Little evidence is available regarding the relationship between zinc and sleep in school children. The present study aimed to examine the cross-sectional and longitudinal associations between blood zinc concentrations and sleep quality throughout childhood. A total of 1295 children from the Jintan Child Cohort in China were included in this study. Venous blood sample of zinc and subjective sleep data were collected when the children were at preschool age (3–5 years old) and early adolescence (11–15 years old). Odds ratios (ORs) reflect the odds of the sleep quality/subdomain being at a greater impairment level associated with 1 unit increase in log zinc concentration. Cross-sectional analyses showed negative correlation of blood zinc concentrations with insufficient sleep duration (OR = 0.432, p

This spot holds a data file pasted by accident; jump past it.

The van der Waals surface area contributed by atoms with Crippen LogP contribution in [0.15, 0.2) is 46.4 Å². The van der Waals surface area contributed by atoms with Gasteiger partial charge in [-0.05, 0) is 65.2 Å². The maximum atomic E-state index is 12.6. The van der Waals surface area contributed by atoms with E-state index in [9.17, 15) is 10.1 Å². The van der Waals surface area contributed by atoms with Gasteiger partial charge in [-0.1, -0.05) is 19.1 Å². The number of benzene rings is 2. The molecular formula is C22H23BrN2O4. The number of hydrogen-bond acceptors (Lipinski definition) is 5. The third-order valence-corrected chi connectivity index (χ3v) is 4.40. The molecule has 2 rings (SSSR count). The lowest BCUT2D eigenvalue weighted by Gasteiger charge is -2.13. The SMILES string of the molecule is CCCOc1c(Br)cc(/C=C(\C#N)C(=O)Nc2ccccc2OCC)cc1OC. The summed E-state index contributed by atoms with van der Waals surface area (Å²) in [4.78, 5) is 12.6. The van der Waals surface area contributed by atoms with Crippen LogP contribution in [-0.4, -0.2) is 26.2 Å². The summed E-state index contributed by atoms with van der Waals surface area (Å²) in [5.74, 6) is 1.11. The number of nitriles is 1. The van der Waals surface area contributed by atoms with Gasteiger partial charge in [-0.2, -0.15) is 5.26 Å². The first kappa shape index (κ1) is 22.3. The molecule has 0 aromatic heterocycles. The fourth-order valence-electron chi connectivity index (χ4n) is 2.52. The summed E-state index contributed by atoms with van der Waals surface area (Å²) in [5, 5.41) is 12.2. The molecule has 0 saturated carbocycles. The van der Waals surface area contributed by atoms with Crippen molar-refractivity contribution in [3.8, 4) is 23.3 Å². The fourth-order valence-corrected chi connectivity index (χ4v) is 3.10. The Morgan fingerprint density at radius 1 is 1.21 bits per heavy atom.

= 0.002), sleep disturbances (OR = 0.454, p
= 0.009) and poor sleep quality (OR = 0.559, p
= 0.049) in adolescence, but no association at preschool age (p
> 0.05). Longitudinal analyses indicated that blood zinc concentrations at preschool age predict poor sleep efficiency (OR = 0.186, p
= 0.000) and poor sleep quality (OR = 0.358, p
= 0.020) in adolescence. Our findings suggest that sufficient zinc concentration is associated with good sleep quality, dependent on the developmental stage in childhood. Future interventional research is warranted to examine the short and long-term effect of zinc status on sleep heath.
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